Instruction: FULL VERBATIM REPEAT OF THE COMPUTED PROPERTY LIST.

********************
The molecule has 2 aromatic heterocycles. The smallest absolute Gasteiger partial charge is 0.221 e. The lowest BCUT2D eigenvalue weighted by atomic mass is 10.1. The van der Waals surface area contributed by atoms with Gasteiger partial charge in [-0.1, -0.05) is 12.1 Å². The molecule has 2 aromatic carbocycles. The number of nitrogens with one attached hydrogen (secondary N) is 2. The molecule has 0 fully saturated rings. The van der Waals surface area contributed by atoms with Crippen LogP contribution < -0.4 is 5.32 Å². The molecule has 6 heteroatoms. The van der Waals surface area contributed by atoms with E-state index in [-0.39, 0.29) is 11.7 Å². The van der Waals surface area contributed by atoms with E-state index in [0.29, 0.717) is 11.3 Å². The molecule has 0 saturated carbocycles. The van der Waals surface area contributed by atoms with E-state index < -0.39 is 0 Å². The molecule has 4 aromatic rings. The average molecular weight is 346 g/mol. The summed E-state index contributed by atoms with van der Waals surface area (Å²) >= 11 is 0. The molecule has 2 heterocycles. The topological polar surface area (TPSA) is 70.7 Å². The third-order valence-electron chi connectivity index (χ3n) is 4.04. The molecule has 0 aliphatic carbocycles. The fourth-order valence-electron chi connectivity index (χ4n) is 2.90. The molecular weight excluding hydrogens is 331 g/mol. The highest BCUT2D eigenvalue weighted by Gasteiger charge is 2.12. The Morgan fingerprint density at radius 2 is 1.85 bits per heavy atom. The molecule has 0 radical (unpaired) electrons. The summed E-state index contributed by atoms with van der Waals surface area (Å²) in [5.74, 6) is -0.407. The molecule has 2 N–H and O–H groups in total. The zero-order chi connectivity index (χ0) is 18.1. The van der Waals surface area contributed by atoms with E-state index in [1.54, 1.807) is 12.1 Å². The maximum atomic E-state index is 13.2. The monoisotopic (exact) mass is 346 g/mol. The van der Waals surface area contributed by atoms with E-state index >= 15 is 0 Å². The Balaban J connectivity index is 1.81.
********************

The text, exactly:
The molecule has 2 aromatic heterocycles. The smallest absolute Gasteiger partial charge is 0.221 e. The lowest BCUT2D eigenvalue weighted by atomic mass is 10.1. The van der Waals surface area contributed by atoms with Gasteiger partial charge in [-0.1, -0.05) is 12.1 Å². The molecule has 2 aromatic carbocycles. The number of nitrogens with one attached hydrogen (secondary N) is 2. The molecule has 0 fully saturated rings. The van der Waals surface area contributed by atoms with Crippen LogP contribution < -0.4 is 5.32 Å². The molecule has 6 heteroatoms. The van der Waals surface area contributed by atoms with E-state index in [-0.39, 0.29) is 11.7 Å². The van der Waals surface area contributed by atoms with E-state index in [0.29, 0.717) is 11.3 Å². The molecule has 0 saturated carbocycles. The van der Waals surface area contributed by atoms with E-state index < -0.39 is 0 Å². The molecule has 4 aromatic rings. The average molecular weight is 346 g/mol. The summed E-state index contributed by atoms with van der Waals surface area (Å²) >= 11 is 0. The molecule has 2 heterocycles. The topological polar surface area (TPSA) is 70.7 Å². The third-order valence-electron chi connectivity index (χ3n) is 4.04. The molecule has 0 aliphatic carbocycles. The fourth-order valence-electron chi connectivity index (χ4n) is 2.90. The molecular weight excluding hydrogens is 331 g/mol. The highest BCUT2D eigenvalue weighted by Gasteiger charge is 2.12. The Morgan fingerprint density at radius 2 is 1.85 bits per heavy atom. The molecule has 0 radical (unpaired) electrons. The summed E-state index contributed by atoms with van der Waals surface area (Å²) in [5.74, 6) is -0.407. The molecule has 2 N–H and O–H groups in total. The zero-order chi connectivity index (χ0) is 18.1. The van der Waals surface area contributed by atoms with E-state index in [1.54, 1.807) is 12.1 Å². The maximum atomic E-state index is 13.2. The monoisotopic (exact) mass is 346 g/mol. The van der Waals surface area contributed by atoms with E-state index >= 15 is 0 Å². The Balaban J connectivity index is 1.81.